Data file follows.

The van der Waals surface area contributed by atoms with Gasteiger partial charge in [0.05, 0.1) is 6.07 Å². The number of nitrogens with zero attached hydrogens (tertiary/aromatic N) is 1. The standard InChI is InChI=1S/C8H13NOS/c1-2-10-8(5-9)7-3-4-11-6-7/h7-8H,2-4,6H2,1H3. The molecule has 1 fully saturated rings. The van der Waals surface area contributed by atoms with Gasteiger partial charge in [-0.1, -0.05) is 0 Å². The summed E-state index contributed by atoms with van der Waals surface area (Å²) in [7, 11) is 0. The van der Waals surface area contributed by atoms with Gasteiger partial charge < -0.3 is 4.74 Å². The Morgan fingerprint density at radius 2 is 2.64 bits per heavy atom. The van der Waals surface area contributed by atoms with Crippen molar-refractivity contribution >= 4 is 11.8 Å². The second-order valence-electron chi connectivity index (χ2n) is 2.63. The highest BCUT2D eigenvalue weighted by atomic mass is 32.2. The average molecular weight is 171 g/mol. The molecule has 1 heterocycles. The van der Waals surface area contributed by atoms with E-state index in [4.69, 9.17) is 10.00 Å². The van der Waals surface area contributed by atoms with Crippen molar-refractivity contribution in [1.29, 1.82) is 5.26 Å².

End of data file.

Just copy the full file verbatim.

The van der Waals surface area contributed by atoms with Gasteiger partial charge in [0.05, 0.1) is 6.07 Å². The number of nitrogens with zero attached hydrogens (tertiary/aromatic N) is 1. The standard InChI is InChI=1S/C8H13NOS/c1-2-10-8(5-9)7-3-4-11-6-7/h7-8H,2-4,6H2,1H3. The molecule has 1 fully saturated rings. The van der Waals surface area contributed by atoms with Gasteiger partial charge in [-0.1, -0.05) is 0 Å². The summed E-state index contributed by atoms with van der Waals surface area (Å²) in [7, 11) is 0. The van der Waals surface area contributed by atoms with Gasteiger partial charge < -0.3 is 4.74 Å². The Morgan fingerprint density at radius 2 is 2.64 bits per heavy atom. The van der Waals surface area contributed by atoms with Crippen molar-refractivity contribution >= 4 is 11.8 Å². The second-order valence-electron chi connectivity index (χ2n) is 2.63. The highest BCUT2D eigenvalue weighted by atomic mass is 32.2. The average molecular weight is 171 g/mol. The molecule has 1 heterocycles. The van der Waals surface area contributed by atoms with E-state index in [4.69, 9.17) is 10.00 Å². The van der Waals surface area contributed by atoms with Crippen molar-refractivity contribution in [1.29, 1.82) is 5.26 Å².